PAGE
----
The seventh-inning stretch was minutes away, but the crowd at the Busch Stadium had itchy feet. Throughout, spectators had been filing to and from the hotdog stands, or making come-hither gestures to the peanut vendor. Everyone was distracted.
It got stranger still when the red-clad St Louis Cardinals supporter beside me pulled out ice-cream from an ice box, before turning the pot upside down. Nothing fell from it. He explained: "It's Ted Drewes Frozen Custard, made right here in St Louis since 1929. The key is to turn it and ensure there isn't any movement. Then, you get a spoon and dig at it like a sculpture."
St Louis is well known for having its name mispronounced: it's Loo-wis, not Loo-wee. But the Missourian city stands out through its trade-friendly, money-spinning location, sitting at the confluence of the Mississippi and Missouri Rivers. These two elements once helped qualify St Louis as the all-important "Gateway to the West" and if it later lost out economically to rival Midwestern cities (Chicago is 300 miles away) there is nevertheless steadfast value given to "the firsts" that over the years have given this city eminence.
Charles Lindbergh certainly helped with one. As the first pilot to fly across the Atlantic in 1927 (in a single-engine monoplane from which he could only see out from two side windows) Lindbergh is regarded as a hero of modern aviation. The cash-strapped airmail pilot had turned to friends – particularly the St Louis Chamber of Commerce's Harold Bixby – for financial help to perform his feat. A generous $20,000 came his way, raised by St Louis citizens who become sponsors through Bixby's encouragement. In a show of gratitude, Lindbergh named his aircraft The Spirit of St Louis.
On the morning of the ballgame – having driven the Lindbergh Boulevard into the city centre – I headed for the Missouri History Museum to learn more. The various cabinets contained newspaper clippings, Lindbergh's Flying Cross, his French Legion of Honour medal and flight suit. A replica of The Spirit of St Louis hung from the ceiling.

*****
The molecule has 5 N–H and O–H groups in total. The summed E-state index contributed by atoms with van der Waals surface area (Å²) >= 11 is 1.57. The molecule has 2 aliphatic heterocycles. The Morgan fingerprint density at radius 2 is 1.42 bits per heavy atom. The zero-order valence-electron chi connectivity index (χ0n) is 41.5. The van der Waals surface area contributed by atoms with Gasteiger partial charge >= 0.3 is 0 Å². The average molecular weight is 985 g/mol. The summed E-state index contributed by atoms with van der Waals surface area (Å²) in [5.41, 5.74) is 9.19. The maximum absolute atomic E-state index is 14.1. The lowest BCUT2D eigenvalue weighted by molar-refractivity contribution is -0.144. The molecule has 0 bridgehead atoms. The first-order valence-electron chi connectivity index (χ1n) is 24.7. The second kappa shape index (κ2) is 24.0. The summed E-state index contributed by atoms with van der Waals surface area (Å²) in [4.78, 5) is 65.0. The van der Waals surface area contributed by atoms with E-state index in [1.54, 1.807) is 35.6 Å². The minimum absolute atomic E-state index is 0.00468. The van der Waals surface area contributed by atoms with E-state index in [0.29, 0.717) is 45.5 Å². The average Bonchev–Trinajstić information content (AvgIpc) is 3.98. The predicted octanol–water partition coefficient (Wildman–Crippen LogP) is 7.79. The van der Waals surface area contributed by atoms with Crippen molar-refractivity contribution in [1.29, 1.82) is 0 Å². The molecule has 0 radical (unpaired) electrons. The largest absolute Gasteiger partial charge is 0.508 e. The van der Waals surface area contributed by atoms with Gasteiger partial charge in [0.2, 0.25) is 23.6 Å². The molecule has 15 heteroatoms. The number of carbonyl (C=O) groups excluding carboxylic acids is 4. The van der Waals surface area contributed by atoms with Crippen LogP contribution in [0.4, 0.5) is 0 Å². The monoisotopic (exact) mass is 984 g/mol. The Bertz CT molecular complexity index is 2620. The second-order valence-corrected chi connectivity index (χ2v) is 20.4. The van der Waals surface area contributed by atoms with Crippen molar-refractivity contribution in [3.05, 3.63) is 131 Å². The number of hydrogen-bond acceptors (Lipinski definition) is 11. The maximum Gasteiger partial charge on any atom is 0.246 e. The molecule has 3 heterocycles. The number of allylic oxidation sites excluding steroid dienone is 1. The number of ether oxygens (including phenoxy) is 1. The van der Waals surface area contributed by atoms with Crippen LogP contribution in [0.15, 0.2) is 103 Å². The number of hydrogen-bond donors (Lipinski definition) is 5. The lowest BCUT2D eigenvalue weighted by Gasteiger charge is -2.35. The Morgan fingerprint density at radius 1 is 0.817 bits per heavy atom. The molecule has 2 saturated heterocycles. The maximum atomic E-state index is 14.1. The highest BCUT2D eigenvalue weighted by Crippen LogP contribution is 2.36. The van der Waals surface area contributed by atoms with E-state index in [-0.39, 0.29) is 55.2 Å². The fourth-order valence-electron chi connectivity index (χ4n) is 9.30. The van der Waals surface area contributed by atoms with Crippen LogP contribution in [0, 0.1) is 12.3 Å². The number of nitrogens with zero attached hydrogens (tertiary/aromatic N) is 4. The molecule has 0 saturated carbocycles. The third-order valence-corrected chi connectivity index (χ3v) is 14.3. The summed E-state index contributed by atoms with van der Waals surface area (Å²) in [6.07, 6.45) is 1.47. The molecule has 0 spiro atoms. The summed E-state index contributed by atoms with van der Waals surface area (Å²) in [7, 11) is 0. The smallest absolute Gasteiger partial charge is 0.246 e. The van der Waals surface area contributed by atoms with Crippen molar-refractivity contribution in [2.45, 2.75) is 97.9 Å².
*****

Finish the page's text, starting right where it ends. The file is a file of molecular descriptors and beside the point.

The 1,371-acre Forest Park, where the museum is situated, is a hotbed of other more modern attractions, including the Muny Theater, known as the "nation's oldest and largest outdoor musical theatre" and the Jewel Box greenhouse, a beautiful Art Deco conservatory. Indeed, the park is itself another of St Louis' "firsts" – it played host to various events in the the 1904 Summer Olympics, the first ever staged outside Europe.
I jumped on the Downtown Trolley, an easy-to-use hop on, hop off bus which passes an array of other city-centre landmarks such as the City Museum and The Old Courthouse, with the aim of reaching the 630ft Gateway Arch, with magnificent views from the top, accessible via tram. Then I opted to board the 19th-century paddle boat which calmly plies up and down the Mississippi. The experience was unmistakably and patriotically Missourian: the Captain punctuating his tales with the 1904 song "Meet Me in St Louis, Louis", which became celebrated in the 1944 Judy Garland musical.
After the game that evening, where the Cardinals had romped to victory in three hours, I felt compelled to seek out Ted Drewes's. Concrete custard as a late-night snack? Yet another St Louis "first".
- St Louis Cardinals, Busch Stadium (001 314 345 9600; stlouis.cardinals.mlb.com)
- Ted Drewes Frozen Custard (001 314 352 7376/ 314 481 2652; teddrewes.com)
- Missouri History Museum (001 314 746 4599; mohistory.org; free)
- Downtown Trolley (001 877 982 1410; $2/£1.25)
- City Museum (001 314 231 2489; citymuseum.org; $12/£7.50)
- Old Courthouse (001 314 655 1700; bit.ly/STLoldcourthouse; free)
- Gateway Arch (001 877 982 1410; gatewayarch.com; $10/£6.25)
- Riverboat Cruises (one-hour cruises $14/£8.75)